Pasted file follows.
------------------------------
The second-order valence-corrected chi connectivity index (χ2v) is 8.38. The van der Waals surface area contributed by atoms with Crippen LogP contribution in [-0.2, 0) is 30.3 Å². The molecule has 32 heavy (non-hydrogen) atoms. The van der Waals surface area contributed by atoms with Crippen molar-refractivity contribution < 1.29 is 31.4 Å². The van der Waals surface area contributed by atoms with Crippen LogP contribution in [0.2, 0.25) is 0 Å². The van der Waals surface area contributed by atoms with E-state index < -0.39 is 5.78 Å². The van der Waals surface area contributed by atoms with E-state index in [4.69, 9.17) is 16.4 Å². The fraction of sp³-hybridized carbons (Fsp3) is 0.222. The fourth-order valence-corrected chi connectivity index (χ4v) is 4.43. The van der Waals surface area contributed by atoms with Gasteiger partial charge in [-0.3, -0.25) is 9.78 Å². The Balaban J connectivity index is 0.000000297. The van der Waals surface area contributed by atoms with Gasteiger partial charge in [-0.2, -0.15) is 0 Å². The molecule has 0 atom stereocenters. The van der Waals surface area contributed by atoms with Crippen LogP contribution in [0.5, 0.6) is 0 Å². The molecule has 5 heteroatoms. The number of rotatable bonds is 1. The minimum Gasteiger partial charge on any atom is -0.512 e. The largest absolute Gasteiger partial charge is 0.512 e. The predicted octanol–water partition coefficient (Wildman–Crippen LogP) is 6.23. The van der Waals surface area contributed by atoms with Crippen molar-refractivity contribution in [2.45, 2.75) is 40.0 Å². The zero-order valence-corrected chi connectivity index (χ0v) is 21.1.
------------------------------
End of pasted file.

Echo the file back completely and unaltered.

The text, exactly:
The second-order valence-corrected chi connectivity index (χ2v) is 8.38. The van der Waals surface area contributed by atoms with Crippen LogP contribution in [-0.2, 0) is 30.3 Å². The molecule has 32 heavy (non-hydrogen) atoms. The van der Waals surface area contributed by atoms with Crippen molar-refractivity contribution < 1.29 is 31.4 Å². The van der Waals surface area contributed by atoms with Crippen LogP contribution in [0.2, 0.25) is 0 Å². The van der Waals surface area contributed by atoms with E-state index < -0.39 is 5.78 Å². The van der Waals surface area contributed by atoms with E-state index in [4.69, 9.17) is 16.4 Å². The fraction of sp³-hybridized carbons (Fsp3) is 0.222. The fourth-order valence-corrected chi connectivity index (χ4v) is 4.43. The van der Waals surface area contributed by atoms with Gasteiger partial charge in [-0.3, -0.25) is 9.78 Å². The Balaban J connectivity index is 0.000000297. The van der Waals surface area contributed by atoms with Gasteiger partial charge in [-0.2, -0.15) is 0 Å². The molecule has 0 atom stereocenters. The van der Waals surface area contributed by atoms with Crippen LogP contribution in [0.5, 0.6) is 0 Å². The molecule has 5 heteroatoms. The number of rotatable bonds is 1. The minimum Gasteiger partial charge on any atom is -0.512 e. The largest absolute Gasteiger partial charge is 0.512 e. The predicted octanol–water partition coefficient (Wildman–Crippen LogP) is 6.23. The van der Waals surface area contributed by atoms with Crippen molar-refractivity contribution in [2.45, 2.75) is 40.0 Å². The zero-order valence-corrected chi connectivity index (χ0v) is 21.1.